Monday, December 25, 2023

Comforting Words

Around the time my Dad died, a lady in our church broke her ankle. This lady is dear to me and brings so much value to our body. I was so sad to hear she'd been hurt, but I was overwhelmed with everything going on in my own life. As a pastor's wife, I try to be attentive to the needs of our people and encourage them when I hear things are going on in their lives. I was sad when I realized quite a few days had passed and I still hadn't reached out to Janice to check on her and let her know I had been praying for her. I quickly composed a text and sent it off in the hopes that Janice would feel seen and encouraged. In less than an hour Janice had responded with her thanks and these words...

"Just take time to rest in the arms of Jesus. We will all be fine."

And there it was. Permission I had apparently not given myself. Permission to rest, and grieve and be comforted by the Lord without having to tend to the needs of others. Permission to do something I don't often do. I had wanted to encourage Janice, yet she in turn gave ME the gift of feeling seen and encouraged.

I really can't express what those words meant to me. Just 5 simple words with such a powerful impact that brought me to tears...

We. Will. All. Be. Fine.

I've thought about those words a lot over the last few weeks. I thought about them as we gathered for our first Thanksgiving without my Dad, our first birthday celebration without him and our first Christmas celebration since he went to heaven. Not just on the big days, though. There have been normal days that have found my heart heavy with sadness AND the weight of responsibility, but my sweet friend's words have echoed in my mind...

"We will all be fine."

Thank you, Janice, for the sweetest gift you gave me. I will forever be grateful.

Tuesday, December 5, 2023

Distracted By Grief

Grief. Such a complex and personal experience. One that no amount of mental or emotional energy can really prepare you for what to expect when you find yourself surrounded by it.

Living life, but especially life in ministry for close to 35 years, has allowed us the privilege of walking with so many people through times of profound loss and deep grief. We have rejoiced with those who rejoice, but we have mourned with those who mourn on many occasions. We have watched wives bury husbands and husbands bury wives. We have watched children bury parents and parents bury children...and all of it has been heart-wrenching.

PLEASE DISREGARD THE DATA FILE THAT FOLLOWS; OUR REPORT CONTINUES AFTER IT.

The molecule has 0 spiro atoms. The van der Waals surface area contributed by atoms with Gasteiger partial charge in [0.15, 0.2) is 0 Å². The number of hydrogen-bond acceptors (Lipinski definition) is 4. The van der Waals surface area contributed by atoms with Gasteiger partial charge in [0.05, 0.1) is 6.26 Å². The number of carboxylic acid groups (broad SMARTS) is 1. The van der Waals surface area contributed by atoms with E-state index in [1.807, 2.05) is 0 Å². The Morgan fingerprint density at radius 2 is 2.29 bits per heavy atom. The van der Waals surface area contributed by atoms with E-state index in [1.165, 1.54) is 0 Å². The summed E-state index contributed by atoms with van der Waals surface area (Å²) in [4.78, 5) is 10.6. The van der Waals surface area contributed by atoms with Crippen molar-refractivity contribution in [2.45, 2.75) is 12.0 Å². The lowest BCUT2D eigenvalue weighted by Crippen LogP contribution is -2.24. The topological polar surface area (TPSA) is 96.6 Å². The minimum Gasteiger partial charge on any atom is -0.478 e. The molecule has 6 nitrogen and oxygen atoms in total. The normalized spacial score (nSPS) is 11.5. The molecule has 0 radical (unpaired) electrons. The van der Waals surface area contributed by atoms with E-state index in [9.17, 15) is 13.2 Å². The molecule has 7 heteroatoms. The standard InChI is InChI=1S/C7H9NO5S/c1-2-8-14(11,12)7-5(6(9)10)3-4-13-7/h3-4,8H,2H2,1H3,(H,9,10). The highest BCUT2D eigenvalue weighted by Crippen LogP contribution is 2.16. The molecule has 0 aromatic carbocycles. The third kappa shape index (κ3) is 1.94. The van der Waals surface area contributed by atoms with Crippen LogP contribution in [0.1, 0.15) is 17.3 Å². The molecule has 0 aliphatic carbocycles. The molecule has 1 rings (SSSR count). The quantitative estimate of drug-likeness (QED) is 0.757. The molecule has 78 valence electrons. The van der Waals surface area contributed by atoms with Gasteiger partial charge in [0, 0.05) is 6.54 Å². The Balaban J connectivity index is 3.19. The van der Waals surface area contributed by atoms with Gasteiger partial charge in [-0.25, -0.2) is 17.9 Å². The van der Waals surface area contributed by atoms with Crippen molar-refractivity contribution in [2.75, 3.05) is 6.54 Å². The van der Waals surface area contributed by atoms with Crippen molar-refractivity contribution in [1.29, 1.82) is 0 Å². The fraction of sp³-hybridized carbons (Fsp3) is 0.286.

2 1/2 years ago I got a taste of personal grief when we lost my father-in-law. He had struggled with health issues for quite a while and we had to watch a deterioration of his body over time. I was deeply saddened by this loss because he was an amazing man and he loved me so well. Visits to my in-law's home were still so special, but there was always a sense that something, someone, was missing. We didn't grieve without hope, though, because we knew Big Earl was with Jesus.

A month ago one of our dearest and closest friends died after a year-long health struggle at 56 and we again were faced with personal grief. We watched his wife and children, people we have loved for decades, grapple with their new reality. It hurt deeply and, at the time, it felt surreal. It still does. We tried to love and encourage our friends while navigating our own grief, but again, our grief was most surely not without hope because of the assurance that Bengie was with Jesus.

On November 16, 2023, just 3 weeks after losing our friend, grief hijacked me in the deepest parts of my being as I sat with my Mom at my Dad's bedside while he took his last breath. I thought I knew what grief felt like. I know I have experienced it before, but something about this felt different. This was the first man who ever loved me unconditionally. This was the man who taught me, counseled me and helped form the essence of who I am as a person. Suddenly grief felt all-encompassing and mind-numbingly real despite, once again, being wrapped carefully in the hope that He was whole and healed and spending eternity in the presence of Jesus.

I have found myself doing what needed to be done in the days that followed ~ caring for my family, fulfilling commitments, helping my Mom with endless paperwork, laughing at the antics of my grandchildren, welcoming people to my home and being mindful of the pain of others ~ all with the sense that I'm in a deep fog. I find myself forgetting things I would (and should) normally remember, not caring about things that used to mean a lot to me and just generally going through the motions of life. I attributed all this to sadness and great exhaustion, but one day I was struck by what I sensed I was experiencing...

I was distracted by grief.

I was going through the familiar motions of life in an unfamiliar way because grief had caused the background of my brain to be always running, attempting to help me process, at any given moment, what a world without my Dad would now look like and how I would fit in it. Like the barely discernible hum of the refrigerator, my mind was in a constant state of trying to regain its emotional equilibrium after such a life-altering blow. 

I have so many things to be grateful for, not the least of which is a Dad who loved me so well, and I know I will be okay. I know there will come a time when I will not constantly be plagued by the sense that I have forgotten something that need not be forgotten. I know I will experience deep joy again. I know I will laugh freely, be surprised by joy and will be stopped in my tracks by a sense of wonder. I know all this because I know I walk with the One who is close to the broken-hearted and saves those who are crushed in spirit. I know because I am assured  that He has collected all my tears in a bottle. I know because He says that I am blessed when I mourn, for I shall be comforted by Him and His comfort is unlike any other.